If you don’t know, “jumping the shark” is the moment when something that was once popular no longer warrants the attention it previously received and attempts a publicity stunt, which only serves to highlight its irrelevance.
The idea goes back to Happy Days, when Fonzie jumped an electronic shark. That was the beginning of the end of the show’s run.
Hopefully, we are at the beginning of the end of the index craze.
Michael Burry, famous for making a mint shorting the housing bubble, and a main figure in The Big Short, recently made a lot of news comparing index funds to subprime derivatives. He argues that their rising popularity is creating a ticking timebomb in the market.
I wouldn’t go that far.
The process of trading ETFs runs relatively smooth. The market is about a quarter century old. Plenty of kinks have been worked out. There are still hiccups. But I think concerns are overblown.
Though indexes are not without risk…
The Risk of Indexes
What isn’t mentioned in Burry’s article is that today there are more indexes than actual stocks.
Think about that for a moment… The number of indexes that track investable areas of the market exceed the actual stocks used to fulfill the objective of those indexes.
If ever there was a sign of a bubble, that’s it.
It’s getting to the point of being a joke; indexes have jumped the shark.
An ETF was recently launched that tracks a vegan index. It might be noble to be a vegan. Animals’ lives are spared. It’s better for the environment. Eating less animal meat has some health benefits, too.
That doesn’t make it a good investment strategy.
What’s worse is the details.
The largest holdings in the vegan ETF’s portfolio: Apple (Nasdaq: AAPL), Microsoft (Nasdaq: MSFT), Facebook (Nasdaq: FB), and JP Morgan (NYSE: JP Morgan).
That’s just plain ridiculous. These companies have little, if anything, to do with veganism. They might be environmentally responsible. So what? You can get exposure to these companies many other ways.
This is simply a marketing scheme to use a trendy topic like veganism to get people to invest. While ETFs disclose their holdings daily, few people know what they own. And there are thousands of examples of indexes that make little sense to own — a vegan index isn’t the only one.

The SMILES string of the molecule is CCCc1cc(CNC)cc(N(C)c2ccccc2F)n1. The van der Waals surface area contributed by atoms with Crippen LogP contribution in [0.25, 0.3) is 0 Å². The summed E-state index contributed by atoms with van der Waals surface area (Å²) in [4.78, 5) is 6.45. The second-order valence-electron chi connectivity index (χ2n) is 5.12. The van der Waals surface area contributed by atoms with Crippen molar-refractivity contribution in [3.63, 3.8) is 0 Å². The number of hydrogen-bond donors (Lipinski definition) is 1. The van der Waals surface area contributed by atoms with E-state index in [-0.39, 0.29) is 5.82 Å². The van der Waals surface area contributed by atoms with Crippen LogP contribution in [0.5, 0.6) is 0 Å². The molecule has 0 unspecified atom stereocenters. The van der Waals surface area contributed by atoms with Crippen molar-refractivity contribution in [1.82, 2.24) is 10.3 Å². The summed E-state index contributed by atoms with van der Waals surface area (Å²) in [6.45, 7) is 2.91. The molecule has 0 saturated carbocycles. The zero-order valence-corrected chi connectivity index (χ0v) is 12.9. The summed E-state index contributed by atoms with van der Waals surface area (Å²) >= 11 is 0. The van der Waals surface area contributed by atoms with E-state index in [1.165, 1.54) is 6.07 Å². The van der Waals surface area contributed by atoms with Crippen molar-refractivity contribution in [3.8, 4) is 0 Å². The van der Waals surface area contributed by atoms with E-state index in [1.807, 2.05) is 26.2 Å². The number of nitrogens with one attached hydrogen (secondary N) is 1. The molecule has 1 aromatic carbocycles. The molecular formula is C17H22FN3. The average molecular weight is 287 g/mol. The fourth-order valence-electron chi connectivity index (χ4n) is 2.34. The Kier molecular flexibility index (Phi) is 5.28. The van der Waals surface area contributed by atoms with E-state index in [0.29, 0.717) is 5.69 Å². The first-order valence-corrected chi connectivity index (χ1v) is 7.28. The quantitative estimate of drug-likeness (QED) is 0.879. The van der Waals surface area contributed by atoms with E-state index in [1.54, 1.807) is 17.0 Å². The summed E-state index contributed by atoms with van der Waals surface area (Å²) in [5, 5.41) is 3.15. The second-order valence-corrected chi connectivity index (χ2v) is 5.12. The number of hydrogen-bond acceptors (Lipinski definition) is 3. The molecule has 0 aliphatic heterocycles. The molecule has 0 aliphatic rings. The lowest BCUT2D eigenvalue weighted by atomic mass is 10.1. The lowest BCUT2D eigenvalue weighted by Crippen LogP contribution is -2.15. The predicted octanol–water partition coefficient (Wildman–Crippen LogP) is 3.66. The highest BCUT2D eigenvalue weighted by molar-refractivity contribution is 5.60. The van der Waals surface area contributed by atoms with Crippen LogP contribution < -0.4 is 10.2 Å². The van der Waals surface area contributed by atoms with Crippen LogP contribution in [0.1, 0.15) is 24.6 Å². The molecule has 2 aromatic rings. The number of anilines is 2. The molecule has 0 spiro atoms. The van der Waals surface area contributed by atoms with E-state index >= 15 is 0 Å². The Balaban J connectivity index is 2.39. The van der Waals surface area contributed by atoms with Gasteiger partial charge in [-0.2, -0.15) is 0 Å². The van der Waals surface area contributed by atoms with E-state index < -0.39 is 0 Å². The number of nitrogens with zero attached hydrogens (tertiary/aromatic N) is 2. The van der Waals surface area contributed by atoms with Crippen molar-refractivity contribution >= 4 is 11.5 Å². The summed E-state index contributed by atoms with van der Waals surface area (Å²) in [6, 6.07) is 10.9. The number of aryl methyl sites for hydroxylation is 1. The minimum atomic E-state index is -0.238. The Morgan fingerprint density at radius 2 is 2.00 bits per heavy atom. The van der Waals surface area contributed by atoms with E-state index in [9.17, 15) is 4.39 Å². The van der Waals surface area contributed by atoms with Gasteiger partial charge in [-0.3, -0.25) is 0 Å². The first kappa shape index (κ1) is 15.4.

The Upside to Actively Managed ETFs
Don’t get me wrong, ETF’s are wonderful investment vehicles.
In 2011, I cofounded one of the first actively managed ETFs on the market. It’s traded on the New York Stock Exchange. The difference with an active ETF is that it doesn’t track an index.
Active management is a great tool for complex strategies such as short selling and high-yield bonds. There are many advantages of active management in these areas of the market.
For example, it’s virtually impossible for an individual investor to buy high-yield bonds here and there for their portfolio. The indexes have thousands of holdings. There’s plenty of crappy bonds in those portfolios. Active management can provide higher yield at less risk.
Indexes are also great for getting access to large asset classes.
Want to own the entire market? Indexes are great.
Want to own emerging markets? There’s no better way to do it than through index funds.
Many indexes are also cheap, too. The combination of low prices and broad market exposure can do wonders for your investment returns.
But slicing the market too thin is very dangerous.
Once you start buying indexes based on hair-brained ideas and indexes that don’t contain stocks that make strategic sense, then you’ve entered a zone of complete nuttiness.
In my upcoming book, Unbounded Wealth, I present a simple strategy far from the nuttiness of the index-mania we find ourselves in today.
The strategy simply uses a small handful of ETFs that provide access to the market in an easy fashion. And, with a little twist here and there, return as much as the stock market over the last 45 years, but with a quarter of the risk.
The book’s release date will be announced soon. So, stay tuned to learn more…